Monday, 1 December 2014

Good fences make good neighbours.

 So, December has arrived.   You could be forgiven for thinking it was still dull November if you looked out of the window, for it is dark, dull, misty and thoroughly miserable out there.  I can't believe that yesterday we were lucky enough to go out over the top of the Pennines in such glorious weather.

Most of the cattle are gone back to their owners for the Winter.

All the rest are
 in our loose housing waiting the birth of their calves (our neighbour's milking herd).   But this does not mean that farm work is done for another year.   The farmer disappears after breakfast and returns exactly on time for his lunch (12.30).

Today has been his day for inspecting all his hedges, fences and stone boundary walls.   Cows are pretty ungainly, heavy creatures and can easily dislodge a few stones from the top of a wall, or knock over a couple of fence posts and barge through the wire fence in order to get at what looks to be a delicious piece of grass.  Sheep , on the other hand, take delight in pushing through hedges - I suppose their wool protects their skin if the hedge is sharp and prickly.

But whatever the reasons, Robert Frost was right when he said 'Good fences make good neighbours' in his poem 'Mending Walls'.  The farmer is making notes, measuring, weighing up, and tonight he will be making a list of the stakes and rails and wire netting he needs to make his repairs.   Once these come, he will wait for a reasonably nice day, tootle out to the field on his tractor and make the necessary repairs.

Then he can let the sheep into the offending fields and (hopefully) they will stay exactly where he put them.   But don't bank on it.

12 comments:

Terry and Linda said...

We are close to working on fences here also. We have several we want to move and those that must be fixed. Then the cows come. BUT first the corn must go...........

Linda
http://coloradofarmlife.wordpress.com/?s=The+Adventures+of+Fuzzy+and+Boomer&submit=Search
http://coloradofarmlife.wordpress.com

angryparsnip said...

I love when you write about the very naughty sheep.
How are the chicken doing ?

cheers, parsnip

Heather said...

There is always work to be done on a farm and some animals have a knack of escaping from their designated field.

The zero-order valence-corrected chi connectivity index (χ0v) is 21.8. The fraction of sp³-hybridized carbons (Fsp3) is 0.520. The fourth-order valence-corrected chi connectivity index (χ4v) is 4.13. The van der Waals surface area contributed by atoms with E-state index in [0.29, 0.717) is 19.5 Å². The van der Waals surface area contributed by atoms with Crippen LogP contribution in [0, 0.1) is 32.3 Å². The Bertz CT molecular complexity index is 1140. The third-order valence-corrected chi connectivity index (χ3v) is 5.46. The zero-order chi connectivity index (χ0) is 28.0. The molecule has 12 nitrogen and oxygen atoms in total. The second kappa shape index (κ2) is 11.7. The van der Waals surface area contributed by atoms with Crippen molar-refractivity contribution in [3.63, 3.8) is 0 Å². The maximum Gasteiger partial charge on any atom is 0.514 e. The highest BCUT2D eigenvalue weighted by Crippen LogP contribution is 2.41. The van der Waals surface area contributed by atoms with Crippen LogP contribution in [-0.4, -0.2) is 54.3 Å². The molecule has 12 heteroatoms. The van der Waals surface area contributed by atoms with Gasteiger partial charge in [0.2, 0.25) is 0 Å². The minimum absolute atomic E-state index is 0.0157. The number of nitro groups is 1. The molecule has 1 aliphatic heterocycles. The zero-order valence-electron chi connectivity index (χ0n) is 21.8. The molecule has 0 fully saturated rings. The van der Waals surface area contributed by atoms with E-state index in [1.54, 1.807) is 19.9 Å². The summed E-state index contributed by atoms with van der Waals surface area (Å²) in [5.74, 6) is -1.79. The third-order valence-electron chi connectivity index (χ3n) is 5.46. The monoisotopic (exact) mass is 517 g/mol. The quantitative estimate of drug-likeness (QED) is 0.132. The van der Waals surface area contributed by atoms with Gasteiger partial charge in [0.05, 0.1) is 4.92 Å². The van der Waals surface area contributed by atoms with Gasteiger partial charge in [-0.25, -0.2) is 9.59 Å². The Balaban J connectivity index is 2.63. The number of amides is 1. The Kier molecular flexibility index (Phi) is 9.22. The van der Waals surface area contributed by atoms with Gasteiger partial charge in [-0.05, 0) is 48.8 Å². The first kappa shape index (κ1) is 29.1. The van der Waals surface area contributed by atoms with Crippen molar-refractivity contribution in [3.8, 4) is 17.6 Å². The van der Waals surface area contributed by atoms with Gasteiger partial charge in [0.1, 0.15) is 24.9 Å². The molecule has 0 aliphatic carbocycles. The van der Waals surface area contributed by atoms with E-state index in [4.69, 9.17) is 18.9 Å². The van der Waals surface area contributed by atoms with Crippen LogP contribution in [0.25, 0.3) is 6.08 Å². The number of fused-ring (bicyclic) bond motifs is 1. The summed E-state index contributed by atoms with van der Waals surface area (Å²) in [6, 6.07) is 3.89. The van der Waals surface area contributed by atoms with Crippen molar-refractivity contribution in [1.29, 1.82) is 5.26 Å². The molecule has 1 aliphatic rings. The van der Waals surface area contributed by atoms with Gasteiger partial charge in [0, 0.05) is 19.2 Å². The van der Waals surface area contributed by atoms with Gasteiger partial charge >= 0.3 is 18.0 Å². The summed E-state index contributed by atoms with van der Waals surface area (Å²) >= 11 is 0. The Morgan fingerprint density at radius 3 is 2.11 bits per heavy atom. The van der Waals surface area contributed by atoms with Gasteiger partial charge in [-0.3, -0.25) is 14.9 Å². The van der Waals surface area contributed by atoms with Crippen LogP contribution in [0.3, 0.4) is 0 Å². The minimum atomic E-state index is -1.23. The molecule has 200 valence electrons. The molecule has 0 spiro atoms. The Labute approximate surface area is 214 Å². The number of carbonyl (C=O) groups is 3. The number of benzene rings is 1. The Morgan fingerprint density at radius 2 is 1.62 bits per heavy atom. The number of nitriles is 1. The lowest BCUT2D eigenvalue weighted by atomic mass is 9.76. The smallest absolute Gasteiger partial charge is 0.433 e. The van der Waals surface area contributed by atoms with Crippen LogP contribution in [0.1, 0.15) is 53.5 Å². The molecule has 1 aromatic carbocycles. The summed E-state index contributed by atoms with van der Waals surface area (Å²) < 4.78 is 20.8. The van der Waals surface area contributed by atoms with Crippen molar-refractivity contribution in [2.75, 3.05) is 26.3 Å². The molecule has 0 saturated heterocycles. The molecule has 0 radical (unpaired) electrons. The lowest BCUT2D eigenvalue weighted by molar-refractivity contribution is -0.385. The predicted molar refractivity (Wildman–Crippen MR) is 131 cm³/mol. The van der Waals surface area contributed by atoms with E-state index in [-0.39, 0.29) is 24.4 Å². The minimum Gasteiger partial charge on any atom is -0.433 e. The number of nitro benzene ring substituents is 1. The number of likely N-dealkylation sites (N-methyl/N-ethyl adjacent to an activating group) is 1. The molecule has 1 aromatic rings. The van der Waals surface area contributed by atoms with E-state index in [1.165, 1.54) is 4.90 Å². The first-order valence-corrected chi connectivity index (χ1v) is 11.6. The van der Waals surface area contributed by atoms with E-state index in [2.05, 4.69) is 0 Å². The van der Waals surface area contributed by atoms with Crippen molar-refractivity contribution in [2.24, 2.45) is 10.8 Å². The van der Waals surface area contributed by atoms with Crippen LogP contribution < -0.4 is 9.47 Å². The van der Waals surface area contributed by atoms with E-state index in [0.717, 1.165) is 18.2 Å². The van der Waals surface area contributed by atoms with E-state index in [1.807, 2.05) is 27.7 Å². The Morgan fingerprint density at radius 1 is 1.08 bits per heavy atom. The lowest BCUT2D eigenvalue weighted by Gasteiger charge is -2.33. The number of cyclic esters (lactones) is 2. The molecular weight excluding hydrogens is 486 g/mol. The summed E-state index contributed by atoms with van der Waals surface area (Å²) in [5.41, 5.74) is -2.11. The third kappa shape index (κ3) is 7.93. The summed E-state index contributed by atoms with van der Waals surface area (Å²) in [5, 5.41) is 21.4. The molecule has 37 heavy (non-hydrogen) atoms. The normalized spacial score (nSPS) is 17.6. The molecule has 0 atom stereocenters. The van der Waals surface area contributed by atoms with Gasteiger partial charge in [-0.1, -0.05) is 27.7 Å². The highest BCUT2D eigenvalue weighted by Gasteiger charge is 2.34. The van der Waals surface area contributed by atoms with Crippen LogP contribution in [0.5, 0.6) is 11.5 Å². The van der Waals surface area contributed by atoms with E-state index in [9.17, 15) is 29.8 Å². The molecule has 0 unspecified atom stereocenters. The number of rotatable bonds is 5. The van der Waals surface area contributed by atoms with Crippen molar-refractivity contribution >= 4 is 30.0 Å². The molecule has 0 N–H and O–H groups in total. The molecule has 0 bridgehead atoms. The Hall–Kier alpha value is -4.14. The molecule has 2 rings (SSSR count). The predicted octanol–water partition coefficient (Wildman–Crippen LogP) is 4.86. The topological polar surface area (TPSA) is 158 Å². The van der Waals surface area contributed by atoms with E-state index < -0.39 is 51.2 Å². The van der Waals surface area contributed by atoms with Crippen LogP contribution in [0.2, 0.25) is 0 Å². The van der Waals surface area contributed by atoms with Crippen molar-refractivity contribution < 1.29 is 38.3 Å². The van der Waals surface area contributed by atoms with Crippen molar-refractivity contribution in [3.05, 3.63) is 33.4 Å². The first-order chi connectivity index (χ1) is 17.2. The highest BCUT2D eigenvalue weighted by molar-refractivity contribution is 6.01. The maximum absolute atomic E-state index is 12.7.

Joanne Noragon said...

My mother used to say "It's not the original cost, it's the upkeep!" Applies even to fences, I see.

Rachel said...

Farming always seems such fun when you write about it. It never is really. Ask the farmer what he thinks.

MorningAJ said...

Sheep are such silly animals. They'll work their way out of anything - particularly if it's there for their safety.

Cro Magnon said...

I once re-fenced a whole several acre field for a friend who had horses. I checked my work carefully, then let them into the newly secure field. They escaped almost at once.

John "By Stargoose And Hanglands" said...

Is the farmer a man like my father who could arrive exactly on time for lunch without the aid of a watch?

Gwil W said...

I went to see 'We Come as Friends' at the cinema last night. Outside a South Sudan village a white man built a large timber house, large that is compared to local huts, and then he put a fence round it which prevented the local people from grazing their goats wherever they felt like as had been the custom since time immemorial. Frost, whatever he claims, is looking at fences in the narrow aspect of his own back yard and personal comfort zone. Nut in the film worse was to come. A company from Texas purchased a 60 years lease on 600,000 hectares for $25,000. About $20 per hectare incl. trees and minerals and the right to grow palm oil. Be fenced off I expect. Oil part anyway.

Gwil W said...

My Nut should be But.

The Weaver of Grass said...

Thanks for the comments. Today the weather is sunny and dry again so fencing is on hold (waiting the arrival of stakes and rails) and the farmer is slurry leading.
Gwil's comments are interesting.

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